Metals, Miners Rise on China Stimulus Bets; Glencore Shares Jumpby and
Weaker growth in China spurs speculation of economic stimulus
Market discounting probability of hard landing: Danske Bank
Metals and mining stocks climbed as shares in China jumped on speculation that the nation will do more to spur its slowing economy, helping to buoy commodities demand.
An index of 18 mining equities tracked by Bloomberg Intelligence advanced 1.4 percent, led by Aluminum Corp. of China Ltd. and Glencore Plc. In London, BHP Billiton Ltd. and Rio Tinto Group also rallied. While China’s economic growth figures released Tuesday missed economists’ estimates, they were still in line with government targets.
Commodity markets have tumbled in 2016 on concern that the economy was heading for a hard landing in China, the world’s biggest consumer of metals, grains and energy. Tuesday’s data helped to calm those concerns, while at the same time, the figures were weak enough to stoke speculation that the government will do more to shore up growth.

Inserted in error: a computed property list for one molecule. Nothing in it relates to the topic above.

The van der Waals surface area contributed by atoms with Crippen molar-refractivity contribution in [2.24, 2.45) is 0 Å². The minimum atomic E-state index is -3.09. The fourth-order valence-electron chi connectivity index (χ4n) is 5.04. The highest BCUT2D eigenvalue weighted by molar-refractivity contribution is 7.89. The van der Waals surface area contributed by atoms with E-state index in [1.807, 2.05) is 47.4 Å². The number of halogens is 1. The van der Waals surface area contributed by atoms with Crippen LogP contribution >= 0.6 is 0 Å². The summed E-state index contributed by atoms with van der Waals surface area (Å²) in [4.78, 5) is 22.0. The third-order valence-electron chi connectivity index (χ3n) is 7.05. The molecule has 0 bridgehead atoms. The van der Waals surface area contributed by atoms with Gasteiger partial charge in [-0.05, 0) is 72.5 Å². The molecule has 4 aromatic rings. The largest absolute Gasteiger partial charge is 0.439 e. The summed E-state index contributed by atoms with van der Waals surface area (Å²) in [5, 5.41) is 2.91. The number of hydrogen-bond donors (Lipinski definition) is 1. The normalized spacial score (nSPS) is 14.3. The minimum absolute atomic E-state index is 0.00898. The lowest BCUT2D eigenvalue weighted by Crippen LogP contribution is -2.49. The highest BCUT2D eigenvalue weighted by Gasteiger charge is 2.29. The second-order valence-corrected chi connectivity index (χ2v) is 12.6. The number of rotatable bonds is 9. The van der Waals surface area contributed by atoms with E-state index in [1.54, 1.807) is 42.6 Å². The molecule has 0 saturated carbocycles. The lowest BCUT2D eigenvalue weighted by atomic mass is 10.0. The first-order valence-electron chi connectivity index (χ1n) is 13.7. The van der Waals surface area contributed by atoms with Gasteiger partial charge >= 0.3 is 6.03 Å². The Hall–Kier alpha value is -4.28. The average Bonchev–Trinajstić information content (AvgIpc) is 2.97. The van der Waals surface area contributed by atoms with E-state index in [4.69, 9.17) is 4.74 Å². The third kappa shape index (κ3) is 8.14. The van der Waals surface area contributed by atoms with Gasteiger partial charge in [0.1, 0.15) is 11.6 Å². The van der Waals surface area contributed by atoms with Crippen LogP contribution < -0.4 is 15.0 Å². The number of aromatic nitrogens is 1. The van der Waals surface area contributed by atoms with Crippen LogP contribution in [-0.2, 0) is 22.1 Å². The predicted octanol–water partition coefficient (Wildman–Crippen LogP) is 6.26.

“The numbers suggest that maybe all the negativity that’s been priced in the market was a little bit overblown,” Tim Evans, the chief market strategist at Long Leaf Trading Group Inc. in Chicago, said in a telephone interview. “Some of that fear is being pulled out of the market.”
Copper for delivery in three months gained 0.7 percent to settle at $4,408 a metric ton ($2 a pound) at 5:51 p.m. on the London Metal Exchange. Prices climbed 1.1 percent on Monday and had the biggest two-day advance since Dec. 21. On the Comex in New York, copper futures for March delivery rose 1.7 percent to $1.9775 a pound. Trading was shut in New York Monday because of a public holiday.
Nickel was unchanged in London. A deficit will expand sixfold this year amid output cuts in China, said Hiroshi Sueta, general manager in the nickel sales and raw materials department at Sumitomo Metal Mining Co. said Monday. Zinc, lead, and aluminum gained on the LME while tin declined.
“Chinese figures look better than the market feared, which has led the market to discount the probability of a hard landing,” Jens Pedersen, an analyst at Danske Bank A/S in Copenhagen, said by e-mail. “This has lent support to overall risk sentiment in financial markets and helped base-metal prices higher. That said, the market may not be done worrying about China yet, so I don’t expect the price move to continue.”